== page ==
Annapurna stopped performing in public after her husband started touring extensively. Ravi Shankar’s divorce from her affected his ties with Ali Akbar. The two seldom played together and when they occasionally did, creating magic on the stage, no words would be exchanged offstage.

But Ravi Shankar’s devotion to Allauddin was complete. In 2004, then Prime Minister A.B. Vajpayee’s nephew Anup Mishra, culture minister in Madhya Pradesh, described Allauddin as a “Bangladeshi” and sought to rename the Allauddin Academy as Tansen Academy.

Mishra’s comment owed to confusion over Allauddin’s place of birth, Shibpur. Some believe it to be a place in Tripura, 20-odd miles from Agartala, while Mishra claimed it was a part of Comilla, now in Bangladesh.

In the US then, Ravi Shankar, who used to describe Allauddin as a “devout Hindu, devout Muslim”, took the matter up directly with Vajpayee. Mishra retracted within hours and dropped his plans to rename the academy.

Birthplace pangs

Varanasi today remembered the maestro who was brought up in the town’s Bangali-Tollah and later taught the sitar in the Sheopur locality along with Annapurna, but was eventually disillusioned with his birthplace.

The maestro had bought a house in Sheopur in the 1970s and stayed there intermittently till his divorce in the 1980s, and shifted his music institute to Delhi. He later told an interviewer he had “sunk all his money into it (the institute) and then realised I did it at a wrong place”.

He added: “I had all this sentiment for Varanasi because I was born there and have a childhood love for it. I still have that love. (But) I found that it was not the right place because it is no longer the Benares of my childhood... you know, (the) Benares that had all those great musicians, great Sanskrit vidwans (scholars), people like Bhagwandas and many others....”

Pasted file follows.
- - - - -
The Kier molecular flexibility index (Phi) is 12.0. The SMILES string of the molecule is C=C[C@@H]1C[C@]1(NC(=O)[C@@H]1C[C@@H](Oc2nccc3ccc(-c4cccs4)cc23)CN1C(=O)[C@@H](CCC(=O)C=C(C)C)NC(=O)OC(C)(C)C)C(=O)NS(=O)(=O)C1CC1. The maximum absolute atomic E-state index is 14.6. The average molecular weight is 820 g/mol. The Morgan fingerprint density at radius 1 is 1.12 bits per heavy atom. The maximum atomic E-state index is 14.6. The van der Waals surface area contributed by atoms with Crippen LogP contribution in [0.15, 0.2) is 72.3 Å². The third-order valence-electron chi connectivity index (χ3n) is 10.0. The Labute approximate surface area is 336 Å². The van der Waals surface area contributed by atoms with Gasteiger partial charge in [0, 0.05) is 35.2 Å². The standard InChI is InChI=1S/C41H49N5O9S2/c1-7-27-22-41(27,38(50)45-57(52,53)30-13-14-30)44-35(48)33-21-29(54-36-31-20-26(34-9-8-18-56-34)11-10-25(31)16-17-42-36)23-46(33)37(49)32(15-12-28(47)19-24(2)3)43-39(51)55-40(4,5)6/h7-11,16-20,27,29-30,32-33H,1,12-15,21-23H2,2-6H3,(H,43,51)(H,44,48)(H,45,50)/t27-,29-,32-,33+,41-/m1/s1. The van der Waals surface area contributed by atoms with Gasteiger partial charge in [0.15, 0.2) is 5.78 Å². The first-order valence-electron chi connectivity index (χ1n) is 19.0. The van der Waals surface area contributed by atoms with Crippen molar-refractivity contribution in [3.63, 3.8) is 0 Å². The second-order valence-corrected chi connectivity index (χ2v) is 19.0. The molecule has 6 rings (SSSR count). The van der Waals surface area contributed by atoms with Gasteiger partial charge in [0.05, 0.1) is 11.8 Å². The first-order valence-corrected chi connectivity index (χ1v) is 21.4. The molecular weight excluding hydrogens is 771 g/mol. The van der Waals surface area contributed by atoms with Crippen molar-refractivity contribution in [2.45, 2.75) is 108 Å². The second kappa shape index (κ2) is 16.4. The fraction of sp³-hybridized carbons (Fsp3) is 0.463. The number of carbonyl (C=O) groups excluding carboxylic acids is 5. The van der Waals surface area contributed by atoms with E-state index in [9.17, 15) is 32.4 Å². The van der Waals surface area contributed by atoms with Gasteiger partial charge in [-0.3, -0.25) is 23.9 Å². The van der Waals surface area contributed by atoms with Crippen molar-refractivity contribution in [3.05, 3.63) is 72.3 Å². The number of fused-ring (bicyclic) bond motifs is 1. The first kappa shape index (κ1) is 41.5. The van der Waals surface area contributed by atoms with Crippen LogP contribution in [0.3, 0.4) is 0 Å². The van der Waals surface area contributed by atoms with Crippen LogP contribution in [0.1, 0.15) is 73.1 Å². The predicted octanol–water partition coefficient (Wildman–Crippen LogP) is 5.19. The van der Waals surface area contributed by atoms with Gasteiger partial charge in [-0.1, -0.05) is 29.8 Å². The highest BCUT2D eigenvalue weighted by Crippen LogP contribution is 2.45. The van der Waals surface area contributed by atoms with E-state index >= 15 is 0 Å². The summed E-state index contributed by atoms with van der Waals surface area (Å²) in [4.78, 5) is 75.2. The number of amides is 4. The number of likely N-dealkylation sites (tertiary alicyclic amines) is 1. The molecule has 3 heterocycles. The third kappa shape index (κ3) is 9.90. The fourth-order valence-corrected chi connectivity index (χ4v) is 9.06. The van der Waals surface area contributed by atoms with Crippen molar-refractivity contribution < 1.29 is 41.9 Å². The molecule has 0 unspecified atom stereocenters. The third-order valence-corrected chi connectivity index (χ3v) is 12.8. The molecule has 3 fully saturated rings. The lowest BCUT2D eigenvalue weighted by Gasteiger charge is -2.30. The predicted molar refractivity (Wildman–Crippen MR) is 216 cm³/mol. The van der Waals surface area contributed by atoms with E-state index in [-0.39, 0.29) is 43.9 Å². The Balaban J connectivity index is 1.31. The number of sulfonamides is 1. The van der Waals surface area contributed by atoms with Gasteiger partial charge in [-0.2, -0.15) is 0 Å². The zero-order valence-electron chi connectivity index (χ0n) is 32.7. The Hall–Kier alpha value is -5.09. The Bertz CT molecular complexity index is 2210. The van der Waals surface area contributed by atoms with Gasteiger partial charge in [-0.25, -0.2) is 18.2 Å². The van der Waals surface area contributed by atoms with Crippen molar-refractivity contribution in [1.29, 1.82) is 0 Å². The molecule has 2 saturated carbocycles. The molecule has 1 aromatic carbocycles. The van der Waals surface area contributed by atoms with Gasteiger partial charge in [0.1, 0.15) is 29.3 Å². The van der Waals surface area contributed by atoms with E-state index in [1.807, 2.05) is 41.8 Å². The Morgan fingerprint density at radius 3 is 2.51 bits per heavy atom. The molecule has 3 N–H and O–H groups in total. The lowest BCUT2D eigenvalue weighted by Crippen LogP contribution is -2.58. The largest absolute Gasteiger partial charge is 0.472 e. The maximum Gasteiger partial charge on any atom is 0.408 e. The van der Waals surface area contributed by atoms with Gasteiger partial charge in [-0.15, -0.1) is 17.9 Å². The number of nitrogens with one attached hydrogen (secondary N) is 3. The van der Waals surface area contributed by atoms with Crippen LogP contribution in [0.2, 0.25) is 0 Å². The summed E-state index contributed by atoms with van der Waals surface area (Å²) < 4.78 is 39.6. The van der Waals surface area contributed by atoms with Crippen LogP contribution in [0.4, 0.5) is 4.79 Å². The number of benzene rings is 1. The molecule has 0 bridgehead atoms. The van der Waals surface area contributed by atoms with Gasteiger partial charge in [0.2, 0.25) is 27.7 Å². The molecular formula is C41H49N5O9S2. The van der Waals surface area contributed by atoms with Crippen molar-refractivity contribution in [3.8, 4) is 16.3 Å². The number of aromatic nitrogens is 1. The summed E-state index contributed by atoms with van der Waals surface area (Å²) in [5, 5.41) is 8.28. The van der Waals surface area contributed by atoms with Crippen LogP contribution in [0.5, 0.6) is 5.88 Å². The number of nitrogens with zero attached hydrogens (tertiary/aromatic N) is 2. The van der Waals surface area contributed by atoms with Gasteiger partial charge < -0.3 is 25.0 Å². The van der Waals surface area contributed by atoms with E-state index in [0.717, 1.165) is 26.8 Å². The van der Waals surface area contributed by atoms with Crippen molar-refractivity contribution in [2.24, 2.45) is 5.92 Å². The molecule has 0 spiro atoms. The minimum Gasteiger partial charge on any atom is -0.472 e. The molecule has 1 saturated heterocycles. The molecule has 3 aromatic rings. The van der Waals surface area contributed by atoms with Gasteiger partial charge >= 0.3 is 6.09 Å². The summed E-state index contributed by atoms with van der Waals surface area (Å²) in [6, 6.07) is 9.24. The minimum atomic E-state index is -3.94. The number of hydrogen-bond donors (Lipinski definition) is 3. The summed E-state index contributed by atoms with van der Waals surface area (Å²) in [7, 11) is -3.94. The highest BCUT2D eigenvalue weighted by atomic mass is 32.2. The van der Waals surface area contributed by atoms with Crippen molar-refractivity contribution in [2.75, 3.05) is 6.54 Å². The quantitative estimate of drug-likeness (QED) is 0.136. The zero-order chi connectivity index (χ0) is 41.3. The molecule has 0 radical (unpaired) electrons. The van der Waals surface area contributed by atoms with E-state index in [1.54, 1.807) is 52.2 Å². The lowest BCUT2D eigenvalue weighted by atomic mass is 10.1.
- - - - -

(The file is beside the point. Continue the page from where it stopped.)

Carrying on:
Goutam Ghose
the filmmaker was a fan


I am very lucky because as a child I had gone to a concert where all the three maestros —
Allauddin Khan, Ravi Shankar and Ali Akbar Khan — played together. Allauddin Khan Sahib sat in the middle of his two students — Ravi Shankar and Ali Akbar.

When Ravi Shankar last played at Netaji Indoor Stadium (in 2009) I met him then too. I touched his feet and he asked me what new films I was busy with.

I would send him across DVDs of my films through Tanmoy (Bose). Whenever we met in Calcutta he would tell me ‘Tomar notun chhobir amay ekta DVD pathabe (Send me a DVD of your latest film)’. I had last sent him a DVD of Moner Manush, I am not sure if he could watch it.

Many, many years ago we would visit him in Ballygunge where he used to stay when he visited Calcutta. Just to talk to him. I was an aspiring filmmaker and we were very excited about Ravi Shankar because at that time he was busy with western music, George Harrison-er shathe fusion … Beatles was our favourite, so we would go and meet him with a lot of excitement.

With Pather Panchali, Aparajito and Apur Sansar, he became very famous for film music,
so many compositions, experiments….